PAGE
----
313.670.01 | AY 2013-2014 - 1st Term | 4 Credit(s)
TTh 3:30:00 PM
  • Contact Information
    John Bridges
  • Course Learning Objectives

    Upon successfully completing this course, students will be able to:

    • discuss how consumers and firms make decisions
    • demonstrate how they interact in the market place
    • assess the potential role of the government in correcting market failures.
  • Course Description
    Explores the essential topics of microeconomics: assumptions about markets, theory of the consumer, theory of the firm, market equilibrium, market failure, public goods, government intervention and game theory. Provides students with a graduate level introduction to microeconomics and will utilize both linear algebra and calculus. While discussion focuses predominately on first order conditions, students are encouraged to examine second order conditions, and other advanced theory and methods such as Kuhn-Tucker conditions, duality, and envelope theorems.
  • Intended Audience
    Health economics PhD students as well as PhD students in other departments interested in the subject area.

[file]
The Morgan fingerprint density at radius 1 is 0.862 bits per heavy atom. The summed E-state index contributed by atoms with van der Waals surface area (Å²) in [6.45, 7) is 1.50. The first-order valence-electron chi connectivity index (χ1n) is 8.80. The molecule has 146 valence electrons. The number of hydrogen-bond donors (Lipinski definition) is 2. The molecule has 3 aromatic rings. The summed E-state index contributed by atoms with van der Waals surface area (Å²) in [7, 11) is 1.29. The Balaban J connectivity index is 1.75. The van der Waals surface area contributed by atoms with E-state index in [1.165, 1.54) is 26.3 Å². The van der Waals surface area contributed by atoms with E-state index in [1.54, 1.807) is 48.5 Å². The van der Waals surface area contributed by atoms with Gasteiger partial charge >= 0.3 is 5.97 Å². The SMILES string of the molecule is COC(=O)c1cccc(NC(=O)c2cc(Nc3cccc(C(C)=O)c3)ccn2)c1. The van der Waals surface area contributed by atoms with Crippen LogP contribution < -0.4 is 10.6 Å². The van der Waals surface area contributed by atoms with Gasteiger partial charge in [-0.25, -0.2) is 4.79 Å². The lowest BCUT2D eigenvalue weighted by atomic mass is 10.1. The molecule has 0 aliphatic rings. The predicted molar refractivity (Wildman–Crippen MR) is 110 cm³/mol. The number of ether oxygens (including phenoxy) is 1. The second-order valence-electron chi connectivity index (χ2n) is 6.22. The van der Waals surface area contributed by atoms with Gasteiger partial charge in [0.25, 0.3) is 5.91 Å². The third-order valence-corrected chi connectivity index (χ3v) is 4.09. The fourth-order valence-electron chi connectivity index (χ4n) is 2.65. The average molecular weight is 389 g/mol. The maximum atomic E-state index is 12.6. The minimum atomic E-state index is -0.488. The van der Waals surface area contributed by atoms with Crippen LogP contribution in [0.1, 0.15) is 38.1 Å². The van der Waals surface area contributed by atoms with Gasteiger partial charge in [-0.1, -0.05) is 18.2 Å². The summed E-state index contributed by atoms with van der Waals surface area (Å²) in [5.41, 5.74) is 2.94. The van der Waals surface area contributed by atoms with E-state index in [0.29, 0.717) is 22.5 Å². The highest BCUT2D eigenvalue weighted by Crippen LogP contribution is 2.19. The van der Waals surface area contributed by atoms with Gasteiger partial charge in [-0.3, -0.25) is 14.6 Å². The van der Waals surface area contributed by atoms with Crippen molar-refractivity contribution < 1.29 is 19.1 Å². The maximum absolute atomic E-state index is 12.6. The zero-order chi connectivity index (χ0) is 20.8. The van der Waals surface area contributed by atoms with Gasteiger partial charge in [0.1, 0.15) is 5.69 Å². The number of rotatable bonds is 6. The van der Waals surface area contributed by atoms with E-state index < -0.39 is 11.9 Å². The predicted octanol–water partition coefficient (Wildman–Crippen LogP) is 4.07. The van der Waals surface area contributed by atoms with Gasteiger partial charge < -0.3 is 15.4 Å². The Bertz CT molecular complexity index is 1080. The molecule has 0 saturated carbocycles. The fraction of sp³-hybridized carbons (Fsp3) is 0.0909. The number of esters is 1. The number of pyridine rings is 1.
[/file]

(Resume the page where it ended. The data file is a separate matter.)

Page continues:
• Methods of Assessment
    take-home problem sets, mid-term and final
  • Prerequisites
    an undergraduate course in calculus and economics or permission of instructor
  • Course Schedule

    Please see the course Session for a full list of dates and items for this course.

  • Academic Ethics Code

    Students enrolled in the Bloomberg School of Public Health of The Johns Hopkins University assume an obligation to conduct themselves in a manner appropriate to the University's mission as an institution of higher education. A student is obligated to refrain from acts which he or she knows, or under the circumstances has reason to know, impair the academic integrity of the University. Violations of academic integrity include, but are not limited to: cheating; plagiarism; knowingly furnishing false information to any agent of the University for inclusion in the academic record; violation of the rights and welfare of animal or human subjects in research; and misconduct as a member of either School or University committees or recognized groups or organizations.

  • Disability Support Services
    If you are a student with a documented disability who requires an academic accommodation, please contact the Office of Student Life Services at 410-955-3034 or via email at